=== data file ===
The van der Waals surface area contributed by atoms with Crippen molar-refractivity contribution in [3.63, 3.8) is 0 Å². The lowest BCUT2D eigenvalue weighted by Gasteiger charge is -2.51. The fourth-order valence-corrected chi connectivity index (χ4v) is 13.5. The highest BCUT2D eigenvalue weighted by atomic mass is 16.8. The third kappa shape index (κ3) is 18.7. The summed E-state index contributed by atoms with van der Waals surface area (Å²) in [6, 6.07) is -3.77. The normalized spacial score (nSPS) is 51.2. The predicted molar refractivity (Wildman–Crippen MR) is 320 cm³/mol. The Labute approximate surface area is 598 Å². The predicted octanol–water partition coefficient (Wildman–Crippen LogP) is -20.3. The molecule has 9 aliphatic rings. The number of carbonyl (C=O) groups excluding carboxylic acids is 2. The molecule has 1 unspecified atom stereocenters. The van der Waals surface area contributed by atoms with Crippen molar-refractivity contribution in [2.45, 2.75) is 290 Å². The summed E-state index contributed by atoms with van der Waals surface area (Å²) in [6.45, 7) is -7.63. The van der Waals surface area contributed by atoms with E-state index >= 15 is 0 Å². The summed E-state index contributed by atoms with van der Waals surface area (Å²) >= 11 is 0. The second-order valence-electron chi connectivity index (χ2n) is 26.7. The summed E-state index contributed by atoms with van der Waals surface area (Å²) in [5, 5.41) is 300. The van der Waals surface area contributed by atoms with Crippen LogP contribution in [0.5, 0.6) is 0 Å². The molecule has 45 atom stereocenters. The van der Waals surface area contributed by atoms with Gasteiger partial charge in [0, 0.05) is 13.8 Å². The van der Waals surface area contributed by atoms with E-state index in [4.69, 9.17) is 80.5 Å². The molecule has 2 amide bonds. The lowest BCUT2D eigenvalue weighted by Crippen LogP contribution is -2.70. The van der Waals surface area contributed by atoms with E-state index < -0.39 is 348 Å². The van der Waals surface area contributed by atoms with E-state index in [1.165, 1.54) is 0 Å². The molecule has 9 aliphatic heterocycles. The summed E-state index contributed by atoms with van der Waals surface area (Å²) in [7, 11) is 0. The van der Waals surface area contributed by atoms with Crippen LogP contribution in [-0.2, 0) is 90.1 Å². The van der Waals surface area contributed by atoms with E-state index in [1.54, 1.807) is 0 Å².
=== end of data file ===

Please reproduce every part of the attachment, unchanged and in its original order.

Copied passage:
The van der Waals surface area contributed by atoms with Crippen molar-refractivity contribution in [3.63, 3.8) is 0 Å². The lowest BCUT2D eigenvalue weighted by Gasteiger charge is -2.51. The fourth-order valence-corrected chi connectivity index (χ4v) is 13.5. The highest BCUT2D eigenvalue weighted by atomic mass is 16.8. The third kappa shape index (κ3) is 18.7. The summed E-state index contributed by atoms with van der Waals surface area (Å²) in [6, 6.07) is -3.77. The normalized spacial score (nSPS) is 51.2. The predicted molar refractivity (Wildman–Crippen MR) is 320 cm³/mol. The Labute approximate surface area is 598 Å². The predicted octanol–water partition coefficient (Wildman–Crippen LogP) is -20.3. The molecule has 9 aliphatic rings. The number of carbonyl (C=O) groups excluding carboxylic acids is 2. The molecule has 1 unspecified atom stereocenters. The van der Waals surface area contributed by atoms with Crippen molar-refractivity contribution in [2.45, 2.75) is 290 Å². The summed E-state index contributed by atoms with van der Waals surface area (Å²) in [6.45, 7) is -7.63. The van der Waals surface area contributed by atoms with E-state index >= 15 is 0 Å². The summed E-state index contributed by atoms with van der Waals surface area (Å²) >= 11 is 0. The second-order valence-electron chi connectivity index (χ2n) is 26.7. The summed E-state index contributed by atoms with van der Waals surface area (Å²) in [5, 5.41) is 300. The van der Waals surface area contributed by atoms with Crippen LogP contribution in [0.5, 0.6) is 0 Å². The molecule has 45 atom stereocenters. The van der Waals surface area contributed by atoms with Gasteiger partial charge in [0, 0.05) is 13.8 Å². The van der Waals surface area contributed by atoms with E-state index in [4.69, 9.17) is 80.5 Å². The molecule has 2 amide bonds. The lowest BCUT2D eigenvalue weighted by Crippen LogP contribution is -2.70. The van der Waals surface area contributed by atoms with E-state index < -0.39 is 348 Å². The van der Waals surface area contributed by atoms with E-state index in [1.165, 1.54) is 0 Å². The molecule has 9 aliphatic heterocycles. The summed E-state index contributed by atoms with van der Waals surface area (Å²) in [7, 11) is 0. The van der Waals surface area contributed by atoms with Crippen LogP contribution in [-0.2, 0) is 90.1 Å². The van der Waals surface area contributed by atoms with E-state index in [1.54, 1.807) is 0 Å².